In 2003, I was newly enrolled at the University of Louisville.  I was 30 years old, and I was a freshman.  (Nothing like getting a late start on education huh?)  One of my first introductions to higher learning at U of L was Sociology 203 – Intro to Social Problems. That class met at Strickler Hall.  Although I disagreed with the professor on almost every principle he taught, I managed to get through it.  On Friday, 13 years after completing that class, I found myself back in Strickler Hall.  This time, there were different topics discussed, but the underlying theme remained the same.  Friday in Strickler Hall, we discussed Social Problems again as the University announced a self imposed post season ban on this year’s Men’s Basketball Team for the actions of others involved in the Katina Powell escort scandal.

In October we learned of the allegations.  The fact that you are reading this post means that you are familiar with the underlying allegations, so I won’t bore you with the details.  Suffice to say, the allegations are tawdry, embarrassing, and an obvious violation of many NCAA rules.  There has been much discussion about the veracity of the accuser, the holes in her story, and the gaping inconsistencies that have been well chronicled.  There have been lawsuits, grand jury investigations, more lawsuits, and a general cloud of embarrassment that has draped the University when the allegations were addressed by the media.  Then, we met this team; and while the backdrop remained ever present, there was always the way this team played.  This is a special team.

This team is special for a number of reasons.  It is perhaps the best shooting group Pitino has mustered in the last five years.  It is certainly a more personable and likable team than last year’s, and it is led by two quality individuals who truly embody the ideals and principles we should all aspire to.  The class and grace that these young men showed on Friday night when discussing the dream shattering reality of the post season ban is more than I could have mustered.  For them, I am truly sorry.

On the stage in Strickler Hall, the gathered media were given a lot of nothing to justify the decision of imposing the ban.  Cloaking the entire discussion with statements of “ongoing investigation” and “I can’t comment on that at this time.”  The four men representing the University approached the press conference from every conceivable differing angle.  However, none of the angles seemed satisfying.  When it had concluded, the only thing anyone knew was there must have been something, and it must have been bad.

The mood inside Strickler was surreal.  It felt like a funeral where a fistfight might break out.  The gathered assembly was left shaking their heads in disbelief wondering “what the hell did I just witness.”

For his part, Dr. James Ramsey came across as the administrator who had come to the difficult decision to do what is in the best interest of the University.  For my part, I wasn’t buying it; not from him, and not now.

Tom Jurich was appropriate.  He sat through the entire ceremony, spoke little, and toed the company line.  This ban, we were told, was not his decision.

Chuck Smrt was also in attendance.  He was lawyerly.  Which means he talked a lot and didn’t say anything substantive.  He has the misfortune of carrying a fairly wry smile on his face most of the time.  Today, it didn’t seem appropriate.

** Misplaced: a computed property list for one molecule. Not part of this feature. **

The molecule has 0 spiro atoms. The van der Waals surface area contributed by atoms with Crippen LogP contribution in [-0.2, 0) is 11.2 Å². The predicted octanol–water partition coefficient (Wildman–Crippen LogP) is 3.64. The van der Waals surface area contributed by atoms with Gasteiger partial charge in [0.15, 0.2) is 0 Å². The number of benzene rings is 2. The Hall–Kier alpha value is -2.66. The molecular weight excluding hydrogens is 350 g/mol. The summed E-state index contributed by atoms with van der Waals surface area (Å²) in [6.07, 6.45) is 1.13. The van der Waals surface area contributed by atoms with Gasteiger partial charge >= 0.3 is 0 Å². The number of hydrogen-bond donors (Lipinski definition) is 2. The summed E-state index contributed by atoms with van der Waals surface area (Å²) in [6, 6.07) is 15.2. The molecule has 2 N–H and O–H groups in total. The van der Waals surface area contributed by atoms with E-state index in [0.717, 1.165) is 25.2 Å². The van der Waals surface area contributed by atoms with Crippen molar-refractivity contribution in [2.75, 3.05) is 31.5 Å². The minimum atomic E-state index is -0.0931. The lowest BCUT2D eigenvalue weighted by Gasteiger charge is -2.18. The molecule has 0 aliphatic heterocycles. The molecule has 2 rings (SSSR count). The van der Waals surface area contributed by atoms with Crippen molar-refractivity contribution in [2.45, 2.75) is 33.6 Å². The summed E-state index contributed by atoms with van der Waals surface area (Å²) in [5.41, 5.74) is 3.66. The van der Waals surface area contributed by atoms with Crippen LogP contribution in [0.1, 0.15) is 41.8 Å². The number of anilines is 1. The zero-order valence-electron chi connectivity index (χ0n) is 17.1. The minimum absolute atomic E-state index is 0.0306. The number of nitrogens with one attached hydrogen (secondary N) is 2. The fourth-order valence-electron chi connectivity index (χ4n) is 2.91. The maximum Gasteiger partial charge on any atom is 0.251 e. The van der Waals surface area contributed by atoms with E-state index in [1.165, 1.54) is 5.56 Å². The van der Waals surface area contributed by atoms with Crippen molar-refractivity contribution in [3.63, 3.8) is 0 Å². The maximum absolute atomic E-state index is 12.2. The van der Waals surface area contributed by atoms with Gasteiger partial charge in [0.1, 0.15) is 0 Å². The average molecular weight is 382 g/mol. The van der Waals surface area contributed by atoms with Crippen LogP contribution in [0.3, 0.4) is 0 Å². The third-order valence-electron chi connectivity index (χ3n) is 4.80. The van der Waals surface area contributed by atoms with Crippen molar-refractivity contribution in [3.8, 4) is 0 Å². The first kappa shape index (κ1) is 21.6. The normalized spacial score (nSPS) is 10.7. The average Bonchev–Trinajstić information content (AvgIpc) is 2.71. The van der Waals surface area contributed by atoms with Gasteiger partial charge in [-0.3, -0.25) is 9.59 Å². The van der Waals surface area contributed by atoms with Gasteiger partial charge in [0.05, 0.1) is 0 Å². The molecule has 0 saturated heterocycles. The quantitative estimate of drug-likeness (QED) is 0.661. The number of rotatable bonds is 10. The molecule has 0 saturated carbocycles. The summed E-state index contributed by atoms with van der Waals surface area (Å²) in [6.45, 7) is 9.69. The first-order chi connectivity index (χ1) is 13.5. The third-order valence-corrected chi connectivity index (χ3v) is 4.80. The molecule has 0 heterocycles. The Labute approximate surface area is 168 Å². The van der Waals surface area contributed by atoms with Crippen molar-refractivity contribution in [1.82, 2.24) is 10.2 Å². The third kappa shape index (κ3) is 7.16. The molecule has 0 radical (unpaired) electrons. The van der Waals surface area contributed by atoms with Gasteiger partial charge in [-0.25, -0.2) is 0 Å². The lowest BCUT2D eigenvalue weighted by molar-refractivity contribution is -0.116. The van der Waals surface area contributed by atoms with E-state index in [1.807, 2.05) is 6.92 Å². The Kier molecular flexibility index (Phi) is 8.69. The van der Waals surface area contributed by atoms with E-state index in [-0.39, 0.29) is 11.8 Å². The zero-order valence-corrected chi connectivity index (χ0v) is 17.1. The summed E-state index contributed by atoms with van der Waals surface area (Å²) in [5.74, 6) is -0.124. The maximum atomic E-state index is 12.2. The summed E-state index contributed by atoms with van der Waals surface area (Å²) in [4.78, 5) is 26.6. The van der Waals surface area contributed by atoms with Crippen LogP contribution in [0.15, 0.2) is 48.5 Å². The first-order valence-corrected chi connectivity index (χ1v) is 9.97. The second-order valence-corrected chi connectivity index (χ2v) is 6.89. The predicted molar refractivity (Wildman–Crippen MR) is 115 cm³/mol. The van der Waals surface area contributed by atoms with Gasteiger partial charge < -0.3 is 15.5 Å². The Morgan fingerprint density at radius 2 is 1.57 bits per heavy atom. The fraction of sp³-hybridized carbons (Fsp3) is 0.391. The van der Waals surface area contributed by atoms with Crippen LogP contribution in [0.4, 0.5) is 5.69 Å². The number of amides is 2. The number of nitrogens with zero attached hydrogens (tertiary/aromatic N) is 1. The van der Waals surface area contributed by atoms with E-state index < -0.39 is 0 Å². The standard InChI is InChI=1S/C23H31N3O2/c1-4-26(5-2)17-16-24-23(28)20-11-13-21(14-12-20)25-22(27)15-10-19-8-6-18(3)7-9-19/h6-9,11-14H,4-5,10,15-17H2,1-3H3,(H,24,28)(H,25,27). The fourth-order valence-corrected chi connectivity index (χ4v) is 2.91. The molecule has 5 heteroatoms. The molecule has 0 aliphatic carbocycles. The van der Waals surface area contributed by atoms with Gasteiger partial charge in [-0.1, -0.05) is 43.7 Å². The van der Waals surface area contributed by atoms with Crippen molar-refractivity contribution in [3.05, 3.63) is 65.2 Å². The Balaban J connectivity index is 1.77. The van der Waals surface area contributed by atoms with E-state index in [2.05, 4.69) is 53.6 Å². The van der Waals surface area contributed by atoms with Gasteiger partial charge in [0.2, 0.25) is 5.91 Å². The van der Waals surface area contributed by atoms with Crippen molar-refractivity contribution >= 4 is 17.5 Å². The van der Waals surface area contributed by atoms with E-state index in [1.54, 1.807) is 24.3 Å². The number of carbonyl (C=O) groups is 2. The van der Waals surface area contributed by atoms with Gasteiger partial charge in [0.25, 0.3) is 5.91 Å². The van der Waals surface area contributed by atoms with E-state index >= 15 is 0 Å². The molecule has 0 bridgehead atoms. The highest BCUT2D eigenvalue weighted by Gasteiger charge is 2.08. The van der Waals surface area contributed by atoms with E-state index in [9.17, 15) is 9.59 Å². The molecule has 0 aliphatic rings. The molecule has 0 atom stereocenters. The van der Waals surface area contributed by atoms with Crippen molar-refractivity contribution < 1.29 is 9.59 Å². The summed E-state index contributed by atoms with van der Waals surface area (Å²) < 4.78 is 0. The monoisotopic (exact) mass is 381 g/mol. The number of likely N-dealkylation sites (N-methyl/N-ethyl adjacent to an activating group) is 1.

Then there was Pitino.  If you thought he was on board with this decision, it took about six seconds of watching his body language to realize he was not.  His icy stare, his stone jaw, and his rare display of emotion, choking back tears, this was not Rick’s move.  He wouldn’t have done this, and if there were any way to undo this, he would.  When he spoke, Rick was Rick.  He encouraged the fans, and talked about being a soldier in this “army” but he has all the making of a coup leader.

Regardless of the fractures in leadership that are present, and they are, the reality of this situation is that a team full of young men who had nothing to do with the scandal are paying the price.  I disagree with the decision, the decision maker, and the finality of the entire exercise.

The irony of this season ending decision is thick.  On a team where “I got your back” was the battle cry, no one had these guys backs.  Not the university, the President, or anyone who blesses this move.  Today was another example of Social Problems in Strickler Hall. I wish I hadn’t been present for this lecture.



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Keith Poynter

Keith Poynter graduated from the Louis D. Brandeis School of Law in May of 2011. While in law school, Keith studied Sports Law as well as other core curriculum. Prior to becoming an attorney, Keith worked in the insurance industry for 6 years, and was a police officer in both Kentucky and Tennessee for 6 years. As an avid sports fan, former basketball official and current youth sports coach, Keith is heavily involved in sports when not at work or with his family at the lake. Keith's diverse background makes him an excellent source for legal opinion about issues surrounding the sporting world. Whether the matter be criminal or contractual, Keith's unique experience and education allows him to offer insight that may be missed by the casual fan. Keith is available for commentary on any legal issues that may arise in the Kentuckiana area and will routinely post articles concerning local and national sports law topics.

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